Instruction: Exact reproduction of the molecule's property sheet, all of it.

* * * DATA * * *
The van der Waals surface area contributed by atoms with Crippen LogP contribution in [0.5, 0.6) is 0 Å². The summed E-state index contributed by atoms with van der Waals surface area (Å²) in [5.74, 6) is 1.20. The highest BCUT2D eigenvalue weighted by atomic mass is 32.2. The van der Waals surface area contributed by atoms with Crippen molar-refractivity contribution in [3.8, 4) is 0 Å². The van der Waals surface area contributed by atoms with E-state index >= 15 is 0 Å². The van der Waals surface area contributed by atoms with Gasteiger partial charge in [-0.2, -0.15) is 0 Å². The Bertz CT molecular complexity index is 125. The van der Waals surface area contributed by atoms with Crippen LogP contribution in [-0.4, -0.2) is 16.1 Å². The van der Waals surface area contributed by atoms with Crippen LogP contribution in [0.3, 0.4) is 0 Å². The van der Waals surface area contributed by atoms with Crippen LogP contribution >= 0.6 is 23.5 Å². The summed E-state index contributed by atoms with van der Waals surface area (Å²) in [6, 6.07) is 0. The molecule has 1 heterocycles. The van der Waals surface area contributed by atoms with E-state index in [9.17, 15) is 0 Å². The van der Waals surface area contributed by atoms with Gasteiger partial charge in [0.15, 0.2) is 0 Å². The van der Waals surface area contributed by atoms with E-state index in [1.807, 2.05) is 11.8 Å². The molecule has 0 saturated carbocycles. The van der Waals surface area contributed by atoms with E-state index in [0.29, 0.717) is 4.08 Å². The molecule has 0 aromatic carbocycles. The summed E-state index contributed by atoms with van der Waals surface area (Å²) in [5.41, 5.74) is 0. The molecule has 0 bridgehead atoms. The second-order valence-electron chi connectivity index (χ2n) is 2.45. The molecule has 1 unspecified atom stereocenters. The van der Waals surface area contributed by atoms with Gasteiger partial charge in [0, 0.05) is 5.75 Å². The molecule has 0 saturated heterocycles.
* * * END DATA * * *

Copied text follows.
The van der Waals surface area contributed by atoms with Crippen LogP contribution in [0.5, 0.6) is 0 Å². The summed E-state index contributed by atoms with van der Waals surface area (Å²) in [5.74, 6) is 1.20. The highest BCUT2D eigenvalue weighted by atomic mass is 32.2. The van der Waals surface area contributed by atoms with Crippen molar-refractivity contribution in [3.8, 4) is 0 Å². The van der Waals surface area contributed by atoms with E-state index >= 15 is 0 Å². The van der Waals surface area contributed by atoms with Gasteiger partial charge in [-0.2, -0.15) is 0 Å². The Bertz CT molecular complexity index is 125. The van der Waals surface area contributed by atoms with Crippen LogP contribution in [-0.4, -0.2) is 16.1 Å². The van der Waals surface area contributed by atoms with Crippen LogP contribution in [0.3, 0.4) is 0 Å². The van der Waals surface area contributed by atoms with Crippen LogP contribution >= 0.6 is 23.5 Å². The summed E-state index contributed by atoms with van der Waals surface area (Å²) in [6, 6.07) is 0. The molecule has 1 heterocycles. The van der Waals surface area contributed by atoms with E-state index in [9.17, 15) is 0 Å². The van der Waals surface area contributed by atoms with Gasteiger partial charge in [0.15, 0.2) is 0 Å². The van der Waals surface area contributed by atoms with E-state index in [1.807, 2.05) is 11.8 Å². The molecule has 0 saturated carbocycles. The van der Waals surface area contributed by atoms with E-state index in [0.29, 0.717) is 4.08 Å². The molecule has 0 aromatic carbocycles. The summed E-state index contributed by atoms with van der Waals surface area (Å²) in [5.41, 5.74) is 0. The molecule has 0 bridgehead atoms. The second-order valence-electron chi connectivity index (χ2n) is 2.45. The molecule has 1 unspecified atom stereocenters. The van der Waals surface area contributed by atoms with Gasteiger partial charge in [0, 0.05) is 5.75 Å². The molecule has 0 saturated heterocycles.